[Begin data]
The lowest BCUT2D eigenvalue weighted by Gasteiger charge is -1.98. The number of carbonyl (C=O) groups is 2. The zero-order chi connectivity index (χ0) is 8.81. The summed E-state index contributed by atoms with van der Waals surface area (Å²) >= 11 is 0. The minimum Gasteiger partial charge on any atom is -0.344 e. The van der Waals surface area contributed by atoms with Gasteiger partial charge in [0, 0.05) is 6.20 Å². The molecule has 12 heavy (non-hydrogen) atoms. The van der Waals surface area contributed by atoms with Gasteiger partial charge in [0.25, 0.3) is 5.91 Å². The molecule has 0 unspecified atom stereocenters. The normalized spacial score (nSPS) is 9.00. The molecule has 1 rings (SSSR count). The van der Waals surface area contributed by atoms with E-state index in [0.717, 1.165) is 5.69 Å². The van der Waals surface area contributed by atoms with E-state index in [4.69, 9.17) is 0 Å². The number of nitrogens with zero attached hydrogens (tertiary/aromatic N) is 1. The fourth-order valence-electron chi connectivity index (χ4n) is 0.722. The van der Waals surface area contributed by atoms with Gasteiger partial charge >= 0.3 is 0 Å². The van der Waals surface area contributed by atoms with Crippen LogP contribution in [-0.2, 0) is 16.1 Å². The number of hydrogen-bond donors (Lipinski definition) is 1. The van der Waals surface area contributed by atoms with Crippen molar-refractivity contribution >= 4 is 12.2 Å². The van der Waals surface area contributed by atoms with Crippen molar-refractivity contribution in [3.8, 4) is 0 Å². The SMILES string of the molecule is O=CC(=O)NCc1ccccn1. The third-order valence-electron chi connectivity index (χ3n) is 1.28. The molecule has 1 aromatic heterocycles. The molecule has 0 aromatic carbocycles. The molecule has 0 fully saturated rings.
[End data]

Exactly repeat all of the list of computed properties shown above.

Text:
The lowest BCUT2D eigenvalue weighted by Gasteiger charge is -1.98. The number of carbonyl (C=O) groups is 2. The zero-order chi connectivity index (χ0) is 8.81. The summed E-state index contributed by atoms with van der Waals surface area (Å²) >= 11 is 0. The minimum Gasteiger partial charge on any atom is -0.344 e. The van der Waals surface area contributed by atoms with Gasteiger partial charge in [0, 0.05) is 6.20 Å². The molecule has 12 heavy (non-hydrogen) atoms. The van der Waals surface area contributed by atoms with Gasteiger partial charge in [0.25, 0.3) is 5.91 Å². The molecule has 0 unspecified atom stereocenters. The normalized spacial score (nSPS) is 9.00. The molecule has 1 rings (SSSR count). The van der Waals surface area contributed by atoms with E-state index in [0.717, 1.165) is 5.69 Å². The van der Waals surface area contributed by atoms with E-state index in [4.69, 9.17) is 0 Å². The number of nitrogens with zero attached hydrogens (tertiary/aromatic N) is 1. The fourth-order valence-electron chi connectivity index (χ4n) is 0.722. The van der Waals surface area contributed by atoms with Gasteiger partial charge >= 0.3 is 0 Å². The van der Waals surface area contributed by atoms with Crippen LogP contribution in [-0.2, 0) is 16.1 Å². The number of hydrogen-bond donors (Lipinski definition) is 1. The van der Waals surface area contributed by atoms with Crippen molar-refractivity contribution >= 4 is 12.2 Å². The van der Waals surface area contributed by atoms with Crippen molar-refractivity contribution in [3.8, 4) is 0 Å². The SMILES string of the molecule is O=CC(=O)NCc1ccccn1. The third-order valence-electron chi connectivity index (χ3n) is 1.28. The molecule has 1 aromatic heterocycles. The molecule has 0 aromatic carbocycles. The molecule has 0 fully saturated rings.